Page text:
Many contractors and subcontractors have learned this the hard way: failure to comply with the filing and notice requirements for a mechanic’s lien can result in losing the lien and an effective way of ensuring payment for a job.

Earlier this year, the Tennessee Court of Appeals ruled that a subcontractor did not have a valid mechanic’s lien because it failed to serve the notice of nonpayment on both the owner and the “prime contractor,” the general contractor that had direct contractual relations with the owner. Instead, the subcontractor served the notice of nonpayment on the contractor who hired it to perform work on the project. Because the subcontractor failed to comply with Tennessee’ mechanic’s lien law, its suit for enforcement was dismissed.[1]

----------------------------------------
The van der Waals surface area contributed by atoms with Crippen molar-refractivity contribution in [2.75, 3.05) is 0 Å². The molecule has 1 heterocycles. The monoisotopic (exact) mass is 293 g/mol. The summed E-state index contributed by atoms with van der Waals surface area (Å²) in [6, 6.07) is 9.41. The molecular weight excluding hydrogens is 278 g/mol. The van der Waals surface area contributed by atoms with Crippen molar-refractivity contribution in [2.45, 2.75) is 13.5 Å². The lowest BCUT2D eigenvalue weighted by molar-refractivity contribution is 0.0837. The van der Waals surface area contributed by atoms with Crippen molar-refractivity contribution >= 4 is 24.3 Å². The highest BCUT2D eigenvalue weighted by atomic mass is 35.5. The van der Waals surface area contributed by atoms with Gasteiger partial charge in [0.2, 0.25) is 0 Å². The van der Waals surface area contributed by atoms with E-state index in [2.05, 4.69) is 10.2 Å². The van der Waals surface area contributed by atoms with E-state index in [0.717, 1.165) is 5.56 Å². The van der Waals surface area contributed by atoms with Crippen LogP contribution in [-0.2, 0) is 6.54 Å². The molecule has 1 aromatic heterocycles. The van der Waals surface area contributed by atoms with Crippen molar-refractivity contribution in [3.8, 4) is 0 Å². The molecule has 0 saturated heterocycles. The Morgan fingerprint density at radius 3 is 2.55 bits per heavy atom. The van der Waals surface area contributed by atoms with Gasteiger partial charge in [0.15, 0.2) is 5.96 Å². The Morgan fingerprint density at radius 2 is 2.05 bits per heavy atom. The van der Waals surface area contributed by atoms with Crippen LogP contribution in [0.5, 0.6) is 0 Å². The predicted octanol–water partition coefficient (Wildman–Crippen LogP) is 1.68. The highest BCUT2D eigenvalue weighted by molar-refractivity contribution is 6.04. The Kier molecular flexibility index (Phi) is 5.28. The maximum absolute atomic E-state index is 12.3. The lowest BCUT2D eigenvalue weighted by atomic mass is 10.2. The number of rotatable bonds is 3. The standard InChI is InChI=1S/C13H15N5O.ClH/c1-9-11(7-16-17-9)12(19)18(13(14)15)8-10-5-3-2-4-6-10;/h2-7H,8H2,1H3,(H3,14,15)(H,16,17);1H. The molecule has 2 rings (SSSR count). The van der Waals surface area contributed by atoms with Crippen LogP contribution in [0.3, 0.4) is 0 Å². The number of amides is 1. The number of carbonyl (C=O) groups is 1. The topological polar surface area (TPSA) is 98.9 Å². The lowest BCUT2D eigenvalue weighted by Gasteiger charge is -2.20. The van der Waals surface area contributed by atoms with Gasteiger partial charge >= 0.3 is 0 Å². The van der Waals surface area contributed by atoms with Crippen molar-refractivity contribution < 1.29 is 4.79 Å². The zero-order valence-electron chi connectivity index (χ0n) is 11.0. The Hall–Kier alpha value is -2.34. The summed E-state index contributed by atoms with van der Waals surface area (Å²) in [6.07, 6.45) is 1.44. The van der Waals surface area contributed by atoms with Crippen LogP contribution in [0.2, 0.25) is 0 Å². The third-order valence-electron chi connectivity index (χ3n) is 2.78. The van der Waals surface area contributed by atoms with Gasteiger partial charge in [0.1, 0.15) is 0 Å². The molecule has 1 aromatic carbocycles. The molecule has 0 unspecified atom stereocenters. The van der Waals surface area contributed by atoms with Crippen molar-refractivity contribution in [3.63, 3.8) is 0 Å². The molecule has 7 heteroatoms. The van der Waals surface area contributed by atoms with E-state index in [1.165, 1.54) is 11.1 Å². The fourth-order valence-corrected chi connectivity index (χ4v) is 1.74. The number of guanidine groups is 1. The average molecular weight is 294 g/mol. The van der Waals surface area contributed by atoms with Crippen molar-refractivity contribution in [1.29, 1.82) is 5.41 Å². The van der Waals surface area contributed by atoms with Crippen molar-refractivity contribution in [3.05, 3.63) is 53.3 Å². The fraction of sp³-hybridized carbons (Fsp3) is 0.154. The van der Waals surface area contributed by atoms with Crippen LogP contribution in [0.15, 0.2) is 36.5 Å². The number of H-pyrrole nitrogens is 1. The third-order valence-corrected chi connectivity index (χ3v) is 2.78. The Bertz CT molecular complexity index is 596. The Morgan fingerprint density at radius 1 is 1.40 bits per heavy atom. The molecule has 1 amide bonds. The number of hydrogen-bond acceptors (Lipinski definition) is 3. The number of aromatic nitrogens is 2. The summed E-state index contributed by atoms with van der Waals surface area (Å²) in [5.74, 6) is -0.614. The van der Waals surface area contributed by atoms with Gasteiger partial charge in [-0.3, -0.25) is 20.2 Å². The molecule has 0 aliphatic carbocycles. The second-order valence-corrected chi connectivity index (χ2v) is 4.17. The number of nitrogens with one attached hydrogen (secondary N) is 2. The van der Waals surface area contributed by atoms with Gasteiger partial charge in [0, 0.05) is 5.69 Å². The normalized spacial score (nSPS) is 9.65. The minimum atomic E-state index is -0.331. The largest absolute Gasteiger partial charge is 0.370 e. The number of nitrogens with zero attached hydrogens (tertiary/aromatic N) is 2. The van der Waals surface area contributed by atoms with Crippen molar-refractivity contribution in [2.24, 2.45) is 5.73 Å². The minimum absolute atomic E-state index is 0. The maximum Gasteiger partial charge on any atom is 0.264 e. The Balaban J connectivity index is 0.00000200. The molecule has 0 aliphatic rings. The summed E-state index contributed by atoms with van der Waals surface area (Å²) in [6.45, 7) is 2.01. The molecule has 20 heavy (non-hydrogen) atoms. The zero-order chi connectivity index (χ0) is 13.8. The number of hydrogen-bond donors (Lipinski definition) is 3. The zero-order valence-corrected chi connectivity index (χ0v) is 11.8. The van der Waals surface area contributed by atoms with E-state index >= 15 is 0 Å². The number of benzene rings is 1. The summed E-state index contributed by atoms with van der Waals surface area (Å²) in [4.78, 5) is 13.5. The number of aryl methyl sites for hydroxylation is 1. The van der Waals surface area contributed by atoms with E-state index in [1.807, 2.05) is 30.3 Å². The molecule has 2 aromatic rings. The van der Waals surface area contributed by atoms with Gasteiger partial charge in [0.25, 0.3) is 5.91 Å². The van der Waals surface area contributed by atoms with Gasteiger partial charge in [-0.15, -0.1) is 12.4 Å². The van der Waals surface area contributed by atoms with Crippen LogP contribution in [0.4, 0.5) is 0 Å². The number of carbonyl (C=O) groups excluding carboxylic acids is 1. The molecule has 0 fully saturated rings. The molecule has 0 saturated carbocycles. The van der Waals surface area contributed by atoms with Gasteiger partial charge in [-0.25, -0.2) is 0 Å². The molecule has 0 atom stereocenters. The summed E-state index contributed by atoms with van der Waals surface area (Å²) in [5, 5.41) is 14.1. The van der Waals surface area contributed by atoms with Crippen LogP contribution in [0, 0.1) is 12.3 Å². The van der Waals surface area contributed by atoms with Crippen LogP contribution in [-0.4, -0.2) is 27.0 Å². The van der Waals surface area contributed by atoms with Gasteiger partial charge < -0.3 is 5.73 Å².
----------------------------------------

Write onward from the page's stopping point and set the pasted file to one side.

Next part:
For more information regarding the requirements for a mechanic’s lien in Tennessee, the Summary for Mechanic’s Lien and Prompt Pay Act Under Tennessee Law sets out the general mechanic’s lien requirements for both the “prime contractor” and “remote contractor,” along with the relevant Tennessee statutory provisions. It also discusses requirements under Tennessee’s Prompt Pay Act with the relevant statutory provisions.